Duncan Riach wrote this article on his Medium blog.
She stroked my leg under the table in the Student Union. I liked that, so I married her. I’m serious. This is what I’m like; I tend to go all-in immediately. I commit like crazy. At least this is what I used to be like. I’ve changed a lot since then.
Soon we had sex, first in bed, and then in the shower. It was pretty good. Three months later, I proposed to her in bed in Paris. That was the same bed we spent most of our time in while in Paris. I proposed to her because I didn’t want to lose her.
Next, I went out and spent the last few hundred pounds of my bank overdraft on an engagement ring. I took her to the top of the Eiffel Tower and officially proposed to her there. I did this mostly because I was trying to be romantic, trying to do what you’re supposed to do.
A few years later we married, and flew off into the sunset to start a new life in America. By the time we divorced, we had lived together for around eleven years, and had been married for nine. That was a long period of my life, and it was rich in learning. Here’s what I learned.
I was about 22 when I got married. At that age, my personality was just about crystalized. It would take a couple more years, until the age of about 24, for my pre-frontal cortex to fully develop. I was a child when I got married, and even more of a child when I got engaged. I didn’t know what I wanted, or even who I was. I didn’t have the ability to be aware of my emotions, or to know what I felt about my thoughts.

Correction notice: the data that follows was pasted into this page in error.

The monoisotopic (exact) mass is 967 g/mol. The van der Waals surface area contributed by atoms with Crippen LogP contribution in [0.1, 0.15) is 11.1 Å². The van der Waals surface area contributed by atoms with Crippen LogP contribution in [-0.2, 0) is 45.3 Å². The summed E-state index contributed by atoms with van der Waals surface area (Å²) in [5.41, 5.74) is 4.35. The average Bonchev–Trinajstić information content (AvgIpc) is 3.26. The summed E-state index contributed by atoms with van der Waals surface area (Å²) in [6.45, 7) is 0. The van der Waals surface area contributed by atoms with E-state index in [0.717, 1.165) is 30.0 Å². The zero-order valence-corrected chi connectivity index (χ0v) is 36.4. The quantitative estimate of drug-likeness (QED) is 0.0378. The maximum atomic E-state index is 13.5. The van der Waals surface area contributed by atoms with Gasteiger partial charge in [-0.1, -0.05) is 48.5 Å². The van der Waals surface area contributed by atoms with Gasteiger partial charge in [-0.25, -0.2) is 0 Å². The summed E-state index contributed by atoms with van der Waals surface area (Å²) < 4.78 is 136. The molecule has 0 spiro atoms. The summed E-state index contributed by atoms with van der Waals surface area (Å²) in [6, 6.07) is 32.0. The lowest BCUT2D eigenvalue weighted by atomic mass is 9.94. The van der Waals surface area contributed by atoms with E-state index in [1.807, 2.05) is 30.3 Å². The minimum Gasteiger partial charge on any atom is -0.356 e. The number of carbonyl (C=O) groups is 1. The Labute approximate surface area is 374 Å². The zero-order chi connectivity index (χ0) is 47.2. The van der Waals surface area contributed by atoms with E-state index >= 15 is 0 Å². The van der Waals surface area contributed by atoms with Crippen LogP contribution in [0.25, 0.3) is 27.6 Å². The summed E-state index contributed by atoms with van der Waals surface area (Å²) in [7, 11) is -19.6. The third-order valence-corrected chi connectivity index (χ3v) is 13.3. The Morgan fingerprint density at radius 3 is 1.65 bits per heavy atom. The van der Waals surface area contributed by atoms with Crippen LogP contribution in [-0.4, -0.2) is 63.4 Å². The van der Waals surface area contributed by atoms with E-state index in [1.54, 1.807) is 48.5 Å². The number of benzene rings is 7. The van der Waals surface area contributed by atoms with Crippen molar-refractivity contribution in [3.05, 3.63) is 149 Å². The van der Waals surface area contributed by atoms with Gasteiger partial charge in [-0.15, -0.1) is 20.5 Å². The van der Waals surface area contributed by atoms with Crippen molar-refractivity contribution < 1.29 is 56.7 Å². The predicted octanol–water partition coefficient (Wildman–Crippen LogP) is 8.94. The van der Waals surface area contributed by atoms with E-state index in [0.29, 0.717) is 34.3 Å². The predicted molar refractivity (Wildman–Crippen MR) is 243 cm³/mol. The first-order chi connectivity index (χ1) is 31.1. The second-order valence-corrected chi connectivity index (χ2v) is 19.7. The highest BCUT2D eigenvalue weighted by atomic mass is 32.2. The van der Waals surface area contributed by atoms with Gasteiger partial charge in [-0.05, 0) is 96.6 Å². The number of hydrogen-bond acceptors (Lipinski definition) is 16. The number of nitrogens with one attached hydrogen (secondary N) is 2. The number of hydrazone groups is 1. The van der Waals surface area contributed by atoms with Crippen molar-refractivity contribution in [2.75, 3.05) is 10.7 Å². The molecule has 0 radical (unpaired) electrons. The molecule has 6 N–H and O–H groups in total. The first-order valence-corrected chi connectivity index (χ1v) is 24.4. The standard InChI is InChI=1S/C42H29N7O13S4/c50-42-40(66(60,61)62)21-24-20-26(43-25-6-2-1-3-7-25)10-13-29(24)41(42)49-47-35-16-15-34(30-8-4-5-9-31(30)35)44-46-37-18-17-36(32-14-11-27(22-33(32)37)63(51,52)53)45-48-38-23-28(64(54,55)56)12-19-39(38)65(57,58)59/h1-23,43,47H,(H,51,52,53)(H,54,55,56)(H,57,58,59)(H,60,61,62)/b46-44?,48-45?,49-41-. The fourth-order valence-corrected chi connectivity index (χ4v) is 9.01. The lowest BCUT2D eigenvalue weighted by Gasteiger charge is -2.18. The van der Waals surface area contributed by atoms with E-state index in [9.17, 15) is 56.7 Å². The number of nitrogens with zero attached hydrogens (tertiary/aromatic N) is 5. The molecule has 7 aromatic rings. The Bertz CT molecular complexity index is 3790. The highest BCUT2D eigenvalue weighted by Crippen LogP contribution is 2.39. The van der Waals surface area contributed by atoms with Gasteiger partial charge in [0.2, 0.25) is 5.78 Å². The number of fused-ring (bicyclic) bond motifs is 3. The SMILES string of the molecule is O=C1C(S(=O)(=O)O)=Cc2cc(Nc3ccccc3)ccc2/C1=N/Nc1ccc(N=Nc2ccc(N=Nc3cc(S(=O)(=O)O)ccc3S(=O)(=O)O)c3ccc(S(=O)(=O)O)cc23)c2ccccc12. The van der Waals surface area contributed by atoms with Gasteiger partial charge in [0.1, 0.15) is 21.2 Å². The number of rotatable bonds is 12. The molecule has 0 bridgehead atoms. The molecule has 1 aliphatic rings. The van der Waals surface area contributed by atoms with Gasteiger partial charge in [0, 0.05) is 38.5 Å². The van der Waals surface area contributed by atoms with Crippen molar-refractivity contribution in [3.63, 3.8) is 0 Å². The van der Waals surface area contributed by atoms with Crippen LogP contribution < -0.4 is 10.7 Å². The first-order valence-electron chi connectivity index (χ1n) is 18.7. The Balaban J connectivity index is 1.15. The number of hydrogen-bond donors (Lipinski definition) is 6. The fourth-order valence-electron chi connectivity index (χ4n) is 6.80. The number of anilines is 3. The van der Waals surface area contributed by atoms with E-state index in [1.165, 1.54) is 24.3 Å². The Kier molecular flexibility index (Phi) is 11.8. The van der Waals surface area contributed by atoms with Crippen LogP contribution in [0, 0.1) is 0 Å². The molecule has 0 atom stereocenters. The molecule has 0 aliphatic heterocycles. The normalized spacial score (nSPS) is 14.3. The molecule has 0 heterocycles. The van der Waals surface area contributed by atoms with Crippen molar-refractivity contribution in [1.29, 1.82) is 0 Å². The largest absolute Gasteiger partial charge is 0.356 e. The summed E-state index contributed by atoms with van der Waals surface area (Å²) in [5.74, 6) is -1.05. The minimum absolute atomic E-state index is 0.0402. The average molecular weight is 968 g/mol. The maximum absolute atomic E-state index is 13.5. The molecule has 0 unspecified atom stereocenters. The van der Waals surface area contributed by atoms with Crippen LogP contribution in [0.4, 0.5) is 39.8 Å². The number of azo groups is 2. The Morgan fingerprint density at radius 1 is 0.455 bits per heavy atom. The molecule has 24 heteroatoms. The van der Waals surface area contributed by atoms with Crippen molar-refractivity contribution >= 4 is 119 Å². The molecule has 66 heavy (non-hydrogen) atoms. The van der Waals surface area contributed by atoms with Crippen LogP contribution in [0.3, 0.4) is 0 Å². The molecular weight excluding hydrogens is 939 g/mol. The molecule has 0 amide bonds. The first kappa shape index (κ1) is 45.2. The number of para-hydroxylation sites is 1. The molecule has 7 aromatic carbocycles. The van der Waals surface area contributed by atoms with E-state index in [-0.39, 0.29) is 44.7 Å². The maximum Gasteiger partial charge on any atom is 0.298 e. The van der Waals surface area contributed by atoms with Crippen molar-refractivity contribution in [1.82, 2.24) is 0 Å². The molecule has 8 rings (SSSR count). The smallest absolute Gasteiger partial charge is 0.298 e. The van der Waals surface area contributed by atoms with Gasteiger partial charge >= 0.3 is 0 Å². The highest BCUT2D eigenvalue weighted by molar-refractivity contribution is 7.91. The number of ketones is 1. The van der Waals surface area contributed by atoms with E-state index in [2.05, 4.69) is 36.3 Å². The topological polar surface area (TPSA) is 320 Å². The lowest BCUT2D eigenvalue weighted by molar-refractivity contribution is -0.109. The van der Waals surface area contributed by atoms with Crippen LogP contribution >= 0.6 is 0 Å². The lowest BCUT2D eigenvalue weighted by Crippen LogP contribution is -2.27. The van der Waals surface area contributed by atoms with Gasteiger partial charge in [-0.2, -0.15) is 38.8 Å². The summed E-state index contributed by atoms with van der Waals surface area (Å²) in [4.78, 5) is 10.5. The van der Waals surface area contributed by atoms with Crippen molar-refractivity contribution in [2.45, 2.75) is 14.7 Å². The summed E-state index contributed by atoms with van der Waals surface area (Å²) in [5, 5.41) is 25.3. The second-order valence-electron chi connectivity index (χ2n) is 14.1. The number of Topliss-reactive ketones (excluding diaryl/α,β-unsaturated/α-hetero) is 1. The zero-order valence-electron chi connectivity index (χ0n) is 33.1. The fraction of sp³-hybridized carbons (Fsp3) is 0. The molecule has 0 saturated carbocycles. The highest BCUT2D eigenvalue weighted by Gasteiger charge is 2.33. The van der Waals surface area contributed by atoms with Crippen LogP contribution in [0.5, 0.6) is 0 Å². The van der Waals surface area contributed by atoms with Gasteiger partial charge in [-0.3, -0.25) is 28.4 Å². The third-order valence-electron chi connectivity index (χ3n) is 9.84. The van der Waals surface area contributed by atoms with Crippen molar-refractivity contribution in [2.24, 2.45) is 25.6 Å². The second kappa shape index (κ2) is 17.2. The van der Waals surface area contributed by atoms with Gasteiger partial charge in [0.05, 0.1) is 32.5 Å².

As we get older, our personality fixations hopefully soften, and we develop more dexterity in our ability to cope with things emotionally. We develop increasing choice and self-awareness. At least this is what happens when we are open to growth, integration, and feedback. This kind of change occurs particularly rapidly if we increase self-awareness through meditation and therapy or coaching.
I started meditating at around the age of 27, and I started to change a lot. I became less accommodating. I was less willing to just do whatever my wife wanted without taking into account what I wanted. That was a big change in our dynamic. I had been the provider, the problem solver, the planner, and the one who made everything work smoothly. Now I started to let go of that. I wasn’t interested in making everything go smoothly anymore. I wanted to chill out a little and do nothing. I wanted to put my feet up and relax when I got home from work.
In any relationship, the partners mesh together like a pair of cogs, with teeth interleaved. When one of the people starts to change, it can wreak havoc on the relationship. In that marriage it did. The breaking point was when my son was not returned to me (I’ll explain later). That’s when I started intensive psychotherapy, which of course led to more change, which made our marriage even worse. In hindsight, I probably should have visited an international lawyer instead of spending the next few years fighting for a marriage that was inevitably falling apart.
Don’t get me wrong, change is not bad. In fact, change is good. Increasing self-awareness is very good, very important. It’s what’s necessary to live a fulfilling and healthy life. I recommend meditation, therapy, and coaching to everyone. The thing is, we all change, and we change a heck of a lot in our twenties, especially if we’re meditating and getting therapy or coaching.
I recommend not getting married, which is, by definition, a life-long commitment, until you’ve done a lot of inner work.
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